Nutrition Sensitive Agriculture, Education: New Approaches to Teaching Sustainable Nutrition

This nutrition-sensitive agriculture education as an exclusive course for all senior classes has been started at the College of Agricultural Sciences of the Arba Minch University beginning of the academic year 2018/2019. AMU is becoming one of the few pioneers of higher education in this respect. As everybody can comprehend that despite tremendous achievements, the problem of food and nutrition security remains the principal health and development issue for the state. Nationwide, the prevalence of stunting among children 6-59 months old is 40% and the prevalence of wasting and underweight is recorded to be 9% and 27%, respectively. Micronutrient deficiency is also pervasive and severe in the country. About 44% of under-five children, 30% of adolescents, 22% of pregnant women, 17% of women of reproductive age are anemic.

Despite significant efforts by the U.S. Government to address malnutrition with nutrition-sensitive agricultural practices, agriculture graduates of the Ethiopian Agricultural Colleges did not have the competencies to address the issue because the education curriculum did not include these basic skills. Therefore, knowledge of nutrition-sensitive agricultural practices at the local level was non-existent, resulting in the current state of malnutrition. The project identified core nutrition competencies for senior level agriculture students, which were integrated into their syllabi developed by Ethiopian and USA expertise’s through Jhpiego-Ethiopia’s ENGINE (Empowering a New Generation to Improve Nutrition and Economic Opportunity) project, funded by USAID. After completing their education, the agriculture students taught by the revised syllabi will be assessed for their nutrition-sensitive agriculture knowledge, skills, and attitudes competencies. The results indicated a significant improvement in the student's potential to address malnutrition with nutrition-sensitive agricultural practices.

Agriculture and nutrition are intrinsically interlinked. Agricultural production is one important means for achieving food and nutrition security. Increasing agricultural productivity has the potential to improve household food security and nutrition of the population. In addition, healthier and well-nourished smallholder farmers are more productive, earn more income, and contribute to further economic growth and development.  In order to come out with appropriate nutrition-sensitive agricultural strategies, it is important to understand the linkage between agriculture, nutrition and modern education. The new education paves actual ways that how our students and graduate will help the nation through pieces of advice and decision making. The design and delivery of key nutrition-sensitive agriculture messages to households using of evidence-based behavior change strategies can significantly impact on nutrition positively. Therefore, the proposed nutrition-sensitive interventions in this strategic education are trying to consider these three pathways as a means to improve production, income and food consumption at the household level. As illustrated, improved production of diverse, safe and nutrient dense foods through a number of technologies is vital to ensure availability and access to foods. Improving income through on and off-farm agricultural activities are also one of the pathways to ensure food and nutrition security.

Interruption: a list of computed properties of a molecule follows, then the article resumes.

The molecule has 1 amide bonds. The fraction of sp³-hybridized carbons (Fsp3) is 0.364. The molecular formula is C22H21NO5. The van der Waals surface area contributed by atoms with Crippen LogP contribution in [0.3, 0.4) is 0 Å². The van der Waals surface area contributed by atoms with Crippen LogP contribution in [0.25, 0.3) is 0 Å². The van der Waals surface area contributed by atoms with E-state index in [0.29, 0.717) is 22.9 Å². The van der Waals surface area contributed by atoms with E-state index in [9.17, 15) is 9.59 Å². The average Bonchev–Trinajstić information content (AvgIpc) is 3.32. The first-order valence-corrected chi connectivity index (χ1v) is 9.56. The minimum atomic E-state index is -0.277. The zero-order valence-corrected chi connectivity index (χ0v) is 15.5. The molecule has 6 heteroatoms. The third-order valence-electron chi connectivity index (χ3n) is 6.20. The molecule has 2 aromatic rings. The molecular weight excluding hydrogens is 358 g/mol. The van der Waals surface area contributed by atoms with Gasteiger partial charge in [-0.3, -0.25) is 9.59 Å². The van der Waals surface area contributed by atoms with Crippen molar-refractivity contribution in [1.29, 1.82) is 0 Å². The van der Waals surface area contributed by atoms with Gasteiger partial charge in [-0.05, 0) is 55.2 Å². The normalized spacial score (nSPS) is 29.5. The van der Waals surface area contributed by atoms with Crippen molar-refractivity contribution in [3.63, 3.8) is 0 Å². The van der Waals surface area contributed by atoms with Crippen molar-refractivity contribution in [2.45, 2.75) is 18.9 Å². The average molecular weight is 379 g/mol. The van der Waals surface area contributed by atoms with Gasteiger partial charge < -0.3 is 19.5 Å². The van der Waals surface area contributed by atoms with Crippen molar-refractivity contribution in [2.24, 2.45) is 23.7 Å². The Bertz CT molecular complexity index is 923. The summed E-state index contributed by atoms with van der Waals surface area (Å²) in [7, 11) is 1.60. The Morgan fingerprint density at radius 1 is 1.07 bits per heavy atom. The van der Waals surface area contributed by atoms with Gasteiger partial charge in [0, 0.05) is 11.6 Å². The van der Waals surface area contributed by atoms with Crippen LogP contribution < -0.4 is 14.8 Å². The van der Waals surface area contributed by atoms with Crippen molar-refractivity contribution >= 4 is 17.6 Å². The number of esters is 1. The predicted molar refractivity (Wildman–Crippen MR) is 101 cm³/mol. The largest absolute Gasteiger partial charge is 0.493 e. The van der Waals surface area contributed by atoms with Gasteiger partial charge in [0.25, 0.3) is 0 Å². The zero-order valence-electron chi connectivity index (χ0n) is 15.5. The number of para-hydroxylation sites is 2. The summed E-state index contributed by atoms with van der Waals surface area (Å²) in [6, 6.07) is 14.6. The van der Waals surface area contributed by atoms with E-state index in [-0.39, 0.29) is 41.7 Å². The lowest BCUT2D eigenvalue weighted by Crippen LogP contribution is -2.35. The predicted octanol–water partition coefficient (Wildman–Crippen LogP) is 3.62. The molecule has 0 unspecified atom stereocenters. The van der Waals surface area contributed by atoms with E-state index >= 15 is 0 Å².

The major reputations of nutrition sensitive agriculture teaching:

  • Contextual, cultural, economic, and food environment factors (including markets) need to be taken into account when designing and implementing Nutrition-sensitive agricultural programs.
  • Nutrition-sensitive agricultural programs are intended to improve a variety of nutrition outcomes in both mothers and children.
  • They are more effective when they include nutrition and health behavior chance communication and women’s empowerment interventions.
  • Greater impacts on child nutritional status are achieved when programs incorporate health and water, sanitation and hygiene interventions and micronutrient-fortified products.
  • Nutrition-sensitive agricultural programs should focus on improving access and consumption of high-quality diets for all household members rather than on reducing childhood stunting.
  • There are still important knowledge gaps to be filled including questions of sustainability, scale-up and cost-effectiveness of Contextual, cultural, economic, and food environment factors (including markets) need to be taken into account when designing and implementing Nutrition-sensitive agricultural programs.